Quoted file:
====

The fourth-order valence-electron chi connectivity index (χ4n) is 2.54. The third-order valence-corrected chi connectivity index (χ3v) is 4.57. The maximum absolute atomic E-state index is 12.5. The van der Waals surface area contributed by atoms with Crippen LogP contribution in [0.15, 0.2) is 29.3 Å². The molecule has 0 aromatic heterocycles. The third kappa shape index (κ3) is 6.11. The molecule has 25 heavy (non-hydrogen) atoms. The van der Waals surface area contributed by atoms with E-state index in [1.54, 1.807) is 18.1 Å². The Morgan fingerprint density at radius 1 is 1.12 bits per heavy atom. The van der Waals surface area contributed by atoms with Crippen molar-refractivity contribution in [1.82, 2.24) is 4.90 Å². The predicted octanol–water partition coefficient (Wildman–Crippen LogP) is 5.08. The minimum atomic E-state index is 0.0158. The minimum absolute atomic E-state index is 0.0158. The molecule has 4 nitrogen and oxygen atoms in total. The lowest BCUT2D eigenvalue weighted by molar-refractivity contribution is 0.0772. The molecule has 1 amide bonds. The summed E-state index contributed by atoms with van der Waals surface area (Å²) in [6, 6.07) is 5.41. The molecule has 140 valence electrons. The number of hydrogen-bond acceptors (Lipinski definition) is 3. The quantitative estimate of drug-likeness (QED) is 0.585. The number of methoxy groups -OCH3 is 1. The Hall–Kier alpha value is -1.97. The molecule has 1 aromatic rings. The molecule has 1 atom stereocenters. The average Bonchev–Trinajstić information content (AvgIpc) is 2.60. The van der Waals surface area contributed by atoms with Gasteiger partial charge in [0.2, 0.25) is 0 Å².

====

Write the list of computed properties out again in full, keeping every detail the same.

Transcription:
The fourth-order valence-electron chi connectivity index (χ4n) is 2.54. The third-order valence-corrected chi connectivity index (χ3v) is 4.57. The maximum absolute atomic E-state index is 12.5. The van der Waals surface area contributed by atoms with Crippen LogP contribution in [0.15, 0.2) is 29.3 Å². The molecule has 0 aromatic heterocycles. The third kappa shape index (κ3) is 6.11. The molecule has 25 heavy (non-hydrogen) atoms. The van der Waals surface area contributed by atoms with E-state index in [1.54, 1.807) is 18.1 Å². The Morgan fingerprint density at radius 1 is 1.12 bits per heavy atom. The van der Waals surface area contributed by atoms with Crippen molar-refractivity contribution in [1.82, 2.24) is 4.90 Å². The predicted octanol–water partition coefficient (Wildman–Crippen LogP) is 5.08. The minimum atomic E-state index is 0.0158. The minimum absolute atomic E-state index is 0.0158. The molecule has 4 nitrogen and oxygen atoms in total. The lowest BCUT2D eigenvalue weighted by molar-refractivity contribution is 0.0772. The molecule has 1 amide bonds. The summed E-state index contributed by atoms with van der Waals surface area (Å²) in [6, 6.07) is 5.41. The molecule has 140 valence electrons. The number of hydrogen-bond acceptors (Lipinski definition) is 3. The quantitative estimate of drug-likeness (QED) is 0.585. The number of methoxy groups -OCH3 is 1. The Hall–Kier alpha value is -1.97. The molecule has 1 aromatic rings. The molecule has 1 atom stereocenters. The average Bonchev–Trinajstić information content (AvgIpc) is 2.60. The van der Waals surface area contributed by atoms with Gasteiger partial charge in [0.2, 0.25) is 0 Å².